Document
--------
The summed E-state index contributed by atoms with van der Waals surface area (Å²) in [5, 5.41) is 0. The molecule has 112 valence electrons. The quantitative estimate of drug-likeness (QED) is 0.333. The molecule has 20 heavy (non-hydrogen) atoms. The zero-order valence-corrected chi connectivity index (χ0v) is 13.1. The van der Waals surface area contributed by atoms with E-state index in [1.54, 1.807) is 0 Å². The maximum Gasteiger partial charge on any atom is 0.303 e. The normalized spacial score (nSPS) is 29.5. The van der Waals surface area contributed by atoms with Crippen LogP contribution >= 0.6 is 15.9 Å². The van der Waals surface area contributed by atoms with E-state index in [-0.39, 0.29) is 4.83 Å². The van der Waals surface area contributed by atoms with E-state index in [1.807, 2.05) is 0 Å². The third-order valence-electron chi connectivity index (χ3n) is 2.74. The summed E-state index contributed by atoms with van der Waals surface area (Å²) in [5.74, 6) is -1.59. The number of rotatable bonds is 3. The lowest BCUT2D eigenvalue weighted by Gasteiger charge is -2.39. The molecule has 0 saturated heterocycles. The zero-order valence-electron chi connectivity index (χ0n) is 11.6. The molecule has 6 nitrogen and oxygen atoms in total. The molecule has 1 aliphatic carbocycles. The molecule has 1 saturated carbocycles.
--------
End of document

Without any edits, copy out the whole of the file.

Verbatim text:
The summed E-state index contributed by atoms with van der Waals surface area (Å²) in [5, 5.41) is 0. The molecule has 112 valence electrons. The quantitative estimate of drug-likeness (QED) is 0.333. The molecule has 20 heavy (non-hydrogen) atoms. The zero-order valence-corrected chi connectivity index (χ0v) is 13.1. The van der Waals surface area contributed by atoms with E-state index in [1.54, 1.807) is 0 Å². The maximum Gasteiger partial charge on any atom is 0.303 e. The normalized spacial score (nSPS) is 29.5. The van der Waals surface area contributed by atoms with Crippen LogP contribution >= 0.6 is 15.9 Å². The van der Waals surface area contributed by atoms with E-state index in [-0.39, 0.29) is 4.83 Å². The van der Waals surface area contributed by atoms with E-state index in [1.807, 2.05) is 0 Å². The third-order valence-electron chi connectivity index (χ3n) is 2.74. The summed E-state index contributed by atoms with van der Waals surface area (Å²) in [5.74, 6) is -1.59. The number of rotatable bonds is 3. The lowest BCUT2D eigenvalue weighted by Gasteiger charge is -2.39. The molecule has 0 saturated heterocycles. The zero-order valence-electron chi connectivity index (χ0n) is 11.6. The molecule has 6 nitrogen and oxygen atoms in total. The molecule has 1 aliphatic carbocycles. The molecule has 1 saturated carbocycles.